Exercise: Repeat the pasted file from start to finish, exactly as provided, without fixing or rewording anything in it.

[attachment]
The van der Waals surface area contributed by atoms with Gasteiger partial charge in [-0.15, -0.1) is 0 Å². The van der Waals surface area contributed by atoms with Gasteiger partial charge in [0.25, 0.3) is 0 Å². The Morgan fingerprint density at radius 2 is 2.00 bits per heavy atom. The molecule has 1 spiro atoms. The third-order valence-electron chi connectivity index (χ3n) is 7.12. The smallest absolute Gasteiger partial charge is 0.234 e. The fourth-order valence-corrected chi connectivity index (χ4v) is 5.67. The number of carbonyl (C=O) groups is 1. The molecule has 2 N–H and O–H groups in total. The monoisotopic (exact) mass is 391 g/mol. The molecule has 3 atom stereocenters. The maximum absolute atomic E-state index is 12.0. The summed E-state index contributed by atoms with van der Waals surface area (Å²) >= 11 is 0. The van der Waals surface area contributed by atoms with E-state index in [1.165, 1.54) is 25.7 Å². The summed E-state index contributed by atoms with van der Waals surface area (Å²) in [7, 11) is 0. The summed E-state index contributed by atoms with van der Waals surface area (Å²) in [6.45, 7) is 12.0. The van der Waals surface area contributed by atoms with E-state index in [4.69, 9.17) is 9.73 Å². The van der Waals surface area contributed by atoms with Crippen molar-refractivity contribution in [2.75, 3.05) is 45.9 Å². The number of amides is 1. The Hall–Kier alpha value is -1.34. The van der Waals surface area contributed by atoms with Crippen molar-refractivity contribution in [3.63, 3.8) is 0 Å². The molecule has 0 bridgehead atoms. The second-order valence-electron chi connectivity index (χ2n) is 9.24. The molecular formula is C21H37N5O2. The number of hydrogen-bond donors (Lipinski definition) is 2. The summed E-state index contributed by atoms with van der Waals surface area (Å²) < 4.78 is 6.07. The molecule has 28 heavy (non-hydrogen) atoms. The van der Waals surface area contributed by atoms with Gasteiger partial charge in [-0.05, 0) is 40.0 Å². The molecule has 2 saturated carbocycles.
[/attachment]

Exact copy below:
The van der Waals surface area contributed by atoms with Gasteiger partial charge in [-0.15, -0.1) is 0 Å². The van der Waals surface area contributed by atoms with Gasteiger partial charge in [0.25, 0.3) is 0 Å². The Morgan fingerprint density at radius 2 is 2.00 bits per heavy atom. The molecule has 1 spiro atoms. The third-order valence-electron chi connectivity index (χ3n) is 7.12. The smallest absolute Gasteiger partial charge is 0.234 e. The fourth-order valence-corrected chi connectivity index (χ4v) is 5.67. The number of carbonyl (C=O) groups is 1. The molecule has 2 N–H and O–H groups in total. The monoisotopic (exact) mass is 391 g/mol. The molecule has 3 atom stereocenters. The maximum absolute atomic E-state index is 12.0. The summed E-state index contributed by atoms with van der Waals surface area (Å²) >= 11 is 0. The van der Waals surface area contributed by atoms with E-state index in [1.165, 1.54) is 25.7 Å². The summed E-state index contributed by atoms with van der Waals surface area (Å²) in [7, 11) is 0. The summed E-state index contributed by atoms with van der Waals surface area (Å²) in [6.45, 7) is 12.0. The van der Waals surface area contributed by atoms with E-state index in [4.69, 9.17) is 9.73 Å². The van der Waals surface area contributed by atoms with Crippen molar-refractivity contribution in [2.75, 3.05) is 45.9 Å². The number of amides is 1. The Hall–Kier alpha value is -1.34. The van der Waals surface area contributed by atoms with Crippen molar-refractivity contribution in [3.63, 3.8) is 0 Å². The molecule has 0 bridgehead atoms. The second-order valence-electron chi connectivity index (χ2n) is 9.24. The molecular formula is C21H37N5O2. The number of hydrogen-bond donors (Lipinski definition) is 2. The summed E-state index contributed by atoms with van der Waals surface area (Å²) < 4.78 is 6.07. The molecule has 28 heavy (non-hydrogen) atoms. The van der Waals surface area contributed by atoms with Gasteiger partial charge in [-0.05, 0) is 40.0 Å². The molecule has 2 saturated carbocycles.